Good news for Africa’s most densely populated country
KIGALI, December 4, 2009 - UNICEF extended its congratulations to the Government of Rwanda today for being the first country in the world to be declared landmine free by the Cartagena Summit on a Mine-Free World.
“This declaration is extremely significant as it shows to the world that a poor country, which has been devastated by war, can still take strong action to ensure the rights, lives and well-being of its children,” ” said UNICEF Representative, Joseph Foumbi, “and I would like to congratulate the Government of Rwanda for again being amongst the first in the world where action for children and women is concerned,” he added.
Rwanda is one of the few countries in Africa that has shown an increase in child survival over the past few years. It was also amongst the first in Africa to introduce the pneumococcal vaccine into its routine immunisation programme as well as being the first in the world to elect the highest number of women (56 per cent) to parliament.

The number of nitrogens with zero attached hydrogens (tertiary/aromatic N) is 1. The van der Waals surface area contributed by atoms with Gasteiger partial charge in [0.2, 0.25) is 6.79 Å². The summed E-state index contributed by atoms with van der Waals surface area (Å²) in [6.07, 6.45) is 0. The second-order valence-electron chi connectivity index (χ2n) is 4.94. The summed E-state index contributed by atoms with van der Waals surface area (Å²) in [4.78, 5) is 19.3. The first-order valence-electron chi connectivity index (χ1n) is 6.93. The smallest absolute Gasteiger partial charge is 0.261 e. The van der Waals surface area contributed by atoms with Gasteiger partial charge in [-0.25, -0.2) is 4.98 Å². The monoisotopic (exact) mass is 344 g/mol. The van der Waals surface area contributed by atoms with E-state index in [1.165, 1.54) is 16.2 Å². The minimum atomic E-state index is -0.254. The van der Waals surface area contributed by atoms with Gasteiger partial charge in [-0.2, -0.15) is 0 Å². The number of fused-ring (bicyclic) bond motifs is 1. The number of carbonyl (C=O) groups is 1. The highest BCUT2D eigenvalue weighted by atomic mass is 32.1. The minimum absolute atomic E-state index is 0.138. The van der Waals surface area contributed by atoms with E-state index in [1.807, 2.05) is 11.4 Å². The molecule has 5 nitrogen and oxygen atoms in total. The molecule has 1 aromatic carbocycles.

Landmines were laid in Rwanda just before and during the war of 1994 and were responsible for killing and disabling hundreds of people, many of who were children.
Rwanda’s Ministry of Defence launched a comprehensive demining programme in the late 90s - with the support of several governments and development partners, including UNICEF. This programme involved not only demining activities, but a huge awareness raising campaign to reach the entire population, including school children around the country.
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UNICEF is on the ground in over 150 countries and territories to help children survive and thrive, from early childhood through adolescence. The world’s largest provider of vaccines for developing countries, UNICEF supports child health and nutrition, good water and sanitation, quality basic education for all boys and girls, and the protection of children from violence, exploitation, and AIDS. UNICEF is funded entirely by the voluntary contributions of individuals, businesses, foundations and governments.
For more information, please contact:
Patrick McCormick, UNICEF Media,
Tel + 212 326 7426